Re: Dialoging with others - Re: Marcus Ross Re: [asa]

From: Rich Blinne <>
Date: Thu Feb 15 2007 - 12:01:16 EST

On 2/14/07, George Murphy <> wrote:

> Their views are at best self-contradictory and incoherent and at worst
> Manichaean. If saying that is "uncharitable" then the word "charity" has
> become meaningless.
> It is akin to the ultra-PC idea that no one's views should ever be called
> incorrect: "All have won and all shall have prizes." Yes, we can love
> those who have blatantly false notions & recognize them as fellow
> Christians
> but that doesn't make their ideas any truer or less likely to midlead the
> unwary.

I think it is helpful to explore exactly what it means to be charitable in
this context. Truth not only has a factual component but a moral one as
well. The abuse of humor can be a dangerous thing as evidenced from the
following proverb:

 Proverbs 26:18-19

18 Like a madman shooting
       firebrands or deadly arrows

19 is a man who deceives his neighbor
       and says, "I was only joking!"
It is very tempting to make a snide remark and say well I put a smiley on
it. Sorry, but that just doesn't cut it Biblically. We may be right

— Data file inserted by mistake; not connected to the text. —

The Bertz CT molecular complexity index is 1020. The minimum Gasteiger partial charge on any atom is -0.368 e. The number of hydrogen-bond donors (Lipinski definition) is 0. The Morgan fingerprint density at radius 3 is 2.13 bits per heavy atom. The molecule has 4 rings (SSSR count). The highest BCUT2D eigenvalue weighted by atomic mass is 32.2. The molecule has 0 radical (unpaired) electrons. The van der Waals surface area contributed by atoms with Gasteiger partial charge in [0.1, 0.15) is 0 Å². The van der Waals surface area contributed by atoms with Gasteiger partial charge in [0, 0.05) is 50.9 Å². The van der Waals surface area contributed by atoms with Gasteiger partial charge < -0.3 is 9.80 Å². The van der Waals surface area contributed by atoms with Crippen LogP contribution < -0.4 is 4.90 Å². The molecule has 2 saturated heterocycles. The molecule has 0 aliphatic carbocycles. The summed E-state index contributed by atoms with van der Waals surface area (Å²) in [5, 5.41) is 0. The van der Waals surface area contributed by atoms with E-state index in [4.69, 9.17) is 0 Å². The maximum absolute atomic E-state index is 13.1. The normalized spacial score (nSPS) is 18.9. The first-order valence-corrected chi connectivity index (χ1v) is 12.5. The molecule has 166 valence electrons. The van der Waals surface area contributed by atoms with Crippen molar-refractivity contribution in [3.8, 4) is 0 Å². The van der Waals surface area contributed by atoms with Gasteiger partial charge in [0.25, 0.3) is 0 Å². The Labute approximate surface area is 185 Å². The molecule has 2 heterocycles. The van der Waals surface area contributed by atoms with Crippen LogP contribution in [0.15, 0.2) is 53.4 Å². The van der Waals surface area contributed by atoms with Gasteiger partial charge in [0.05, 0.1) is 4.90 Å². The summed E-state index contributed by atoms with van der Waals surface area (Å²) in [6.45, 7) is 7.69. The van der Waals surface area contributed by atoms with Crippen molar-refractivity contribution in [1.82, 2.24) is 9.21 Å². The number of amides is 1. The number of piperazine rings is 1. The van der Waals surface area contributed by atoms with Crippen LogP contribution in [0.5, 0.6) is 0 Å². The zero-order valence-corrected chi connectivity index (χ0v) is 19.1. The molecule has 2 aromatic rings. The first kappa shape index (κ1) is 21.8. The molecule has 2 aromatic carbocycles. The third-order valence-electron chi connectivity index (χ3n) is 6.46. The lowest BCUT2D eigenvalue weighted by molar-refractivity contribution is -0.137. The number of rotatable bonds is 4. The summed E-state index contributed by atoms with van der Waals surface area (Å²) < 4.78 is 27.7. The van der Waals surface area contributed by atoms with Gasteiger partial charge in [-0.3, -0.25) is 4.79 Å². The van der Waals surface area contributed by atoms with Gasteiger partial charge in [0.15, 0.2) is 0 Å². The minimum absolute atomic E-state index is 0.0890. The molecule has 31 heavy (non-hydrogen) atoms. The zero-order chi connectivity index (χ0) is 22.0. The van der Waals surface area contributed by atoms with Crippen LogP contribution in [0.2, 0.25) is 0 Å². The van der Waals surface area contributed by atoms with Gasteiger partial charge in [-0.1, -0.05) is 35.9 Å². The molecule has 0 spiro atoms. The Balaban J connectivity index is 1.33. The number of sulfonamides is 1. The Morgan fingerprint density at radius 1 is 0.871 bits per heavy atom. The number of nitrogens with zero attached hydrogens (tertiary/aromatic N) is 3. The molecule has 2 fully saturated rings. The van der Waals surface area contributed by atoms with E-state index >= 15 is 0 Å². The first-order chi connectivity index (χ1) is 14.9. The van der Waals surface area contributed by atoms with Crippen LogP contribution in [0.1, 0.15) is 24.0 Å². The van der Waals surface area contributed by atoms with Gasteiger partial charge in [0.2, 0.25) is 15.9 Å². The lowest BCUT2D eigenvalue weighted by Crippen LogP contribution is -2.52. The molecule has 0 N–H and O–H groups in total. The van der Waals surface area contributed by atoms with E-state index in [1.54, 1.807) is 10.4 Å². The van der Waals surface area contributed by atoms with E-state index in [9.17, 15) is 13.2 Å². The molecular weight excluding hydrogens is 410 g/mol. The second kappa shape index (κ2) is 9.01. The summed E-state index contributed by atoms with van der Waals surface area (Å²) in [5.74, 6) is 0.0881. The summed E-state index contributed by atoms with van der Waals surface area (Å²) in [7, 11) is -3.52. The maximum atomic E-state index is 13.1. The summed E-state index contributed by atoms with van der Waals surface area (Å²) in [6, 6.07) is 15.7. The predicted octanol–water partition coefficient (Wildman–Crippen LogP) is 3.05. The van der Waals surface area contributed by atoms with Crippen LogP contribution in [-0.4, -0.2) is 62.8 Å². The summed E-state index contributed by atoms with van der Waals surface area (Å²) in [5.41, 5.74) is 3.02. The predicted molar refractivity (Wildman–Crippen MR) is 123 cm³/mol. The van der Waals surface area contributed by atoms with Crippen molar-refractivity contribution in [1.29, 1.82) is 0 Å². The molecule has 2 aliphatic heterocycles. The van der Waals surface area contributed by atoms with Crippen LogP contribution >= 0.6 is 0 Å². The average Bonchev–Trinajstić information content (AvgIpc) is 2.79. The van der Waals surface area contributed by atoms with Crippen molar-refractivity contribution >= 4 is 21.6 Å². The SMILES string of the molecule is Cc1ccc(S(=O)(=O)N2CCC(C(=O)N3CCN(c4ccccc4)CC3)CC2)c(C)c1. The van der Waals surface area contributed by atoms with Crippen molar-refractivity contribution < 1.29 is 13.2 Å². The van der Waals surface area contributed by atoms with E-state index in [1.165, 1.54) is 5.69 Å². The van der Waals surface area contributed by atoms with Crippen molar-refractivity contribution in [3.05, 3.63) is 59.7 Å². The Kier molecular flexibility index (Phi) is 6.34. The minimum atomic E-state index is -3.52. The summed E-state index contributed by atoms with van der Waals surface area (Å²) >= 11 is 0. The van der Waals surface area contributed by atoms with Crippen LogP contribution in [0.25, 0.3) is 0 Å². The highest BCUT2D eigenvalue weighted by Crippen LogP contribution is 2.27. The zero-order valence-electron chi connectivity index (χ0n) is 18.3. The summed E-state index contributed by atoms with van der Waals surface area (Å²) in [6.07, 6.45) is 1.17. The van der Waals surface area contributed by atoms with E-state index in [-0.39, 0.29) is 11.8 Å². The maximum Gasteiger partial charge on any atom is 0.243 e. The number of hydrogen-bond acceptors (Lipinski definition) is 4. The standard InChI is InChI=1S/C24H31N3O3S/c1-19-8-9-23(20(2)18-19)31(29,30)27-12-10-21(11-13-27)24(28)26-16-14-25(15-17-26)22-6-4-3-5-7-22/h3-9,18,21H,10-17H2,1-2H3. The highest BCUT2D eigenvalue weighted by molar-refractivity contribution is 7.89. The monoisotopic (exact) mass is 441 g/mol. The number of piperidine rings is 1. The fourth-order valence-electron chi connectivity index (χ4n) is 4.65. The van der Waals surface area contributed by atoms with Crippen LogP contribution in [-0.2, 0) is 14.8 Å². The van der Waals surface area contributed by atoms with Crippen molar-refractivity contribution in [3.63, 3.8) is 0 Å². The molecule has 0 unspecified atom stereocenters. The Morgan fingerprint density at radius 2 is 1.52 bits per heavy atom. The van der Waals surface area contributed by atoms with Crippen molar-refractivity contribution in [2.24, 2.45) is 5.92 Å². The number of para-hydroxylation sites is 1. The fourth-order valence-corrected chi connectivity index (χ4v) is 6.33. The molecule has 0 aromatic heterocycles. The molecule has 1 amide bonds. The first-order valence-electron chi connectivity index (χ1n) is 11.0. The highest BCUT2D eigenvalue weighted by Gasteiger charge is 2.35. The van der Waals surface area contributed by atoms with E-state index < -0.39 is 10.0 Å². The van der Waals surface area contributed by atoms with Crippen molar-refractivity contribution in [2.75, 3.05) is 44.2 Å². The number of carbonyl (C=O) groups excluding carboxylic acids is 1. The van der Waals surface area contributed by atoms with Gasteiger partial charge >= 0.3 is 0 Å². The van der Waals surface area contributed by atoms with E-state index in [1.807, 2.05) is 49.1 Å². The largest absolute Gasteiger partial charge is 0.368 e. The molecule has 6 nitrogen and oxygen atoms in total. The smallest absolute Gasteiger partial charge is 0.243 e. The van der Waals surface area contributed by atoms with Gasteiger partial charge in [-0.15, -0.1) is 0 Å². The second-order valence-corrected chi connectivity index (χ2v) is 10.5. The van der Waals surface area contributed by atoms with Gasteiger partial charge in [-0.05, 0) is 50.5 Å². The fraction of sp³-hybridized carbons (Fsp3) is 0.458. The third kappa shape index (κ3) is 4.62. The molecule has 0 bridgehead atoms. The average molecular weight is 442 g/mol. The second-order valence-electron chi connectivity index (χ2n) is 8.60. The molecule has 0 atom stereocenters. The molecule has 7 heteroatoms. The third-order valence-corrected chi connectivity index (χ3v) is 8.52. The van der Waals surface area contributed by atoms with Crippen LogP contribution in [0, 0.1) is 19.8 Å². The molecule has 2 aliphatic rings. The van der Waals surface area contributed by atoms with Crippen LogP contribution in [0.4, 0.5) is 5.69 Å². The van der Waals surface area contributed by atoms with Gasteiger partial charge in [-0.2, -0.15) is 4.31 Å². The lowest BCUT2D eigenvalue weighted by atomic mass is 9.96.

factually but not right morally.

I am currently a member of an Evangelical Free church. Prior to that I was a
member and ruling elder in the PCA. As part of my official duties, I was
once appointed prosecutor in an ecclesiastical trial. This caused me to
study the PCA's Book of Church Order in detail. Within there is a nugget of
Biblical wisdom that applies to this issue and that is concerning rules for
a complaint.

A complaint is where a member believes that the church session erred in one
or more of their decisions. The member can make a written remonstration
against the error and the session is obligated to hear that complaint and if
they fail to deal with it that decision can be appealed to higher courts.
The Biblical wisdom in the details of this procedure is *all complaints must
be couched in temperate language*.

I would add that many times the requirement to be temperate is inversely
proportional to the degree of the error. Note that the greatest injustice in
history was met by silence from Jesus' lips. In order to be charitable, we
must have the good of our brothers and sisters -- indeed all people -- at
mind at all times. If we are to correct their error we need to do so in a
loving fashion. Name calling particularly when combined with false
accusation will never win people over as they will retreat into their cocoon
of error. We may feel better but our brother is not won. Both giving up
trying to correct others and correcting others in an arrogant or demeaning
fashion are uncharitable. This is what it means to follow the Biblical
admonition to love the truth.

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Received on Thu Feb 15 12:01:39 2007

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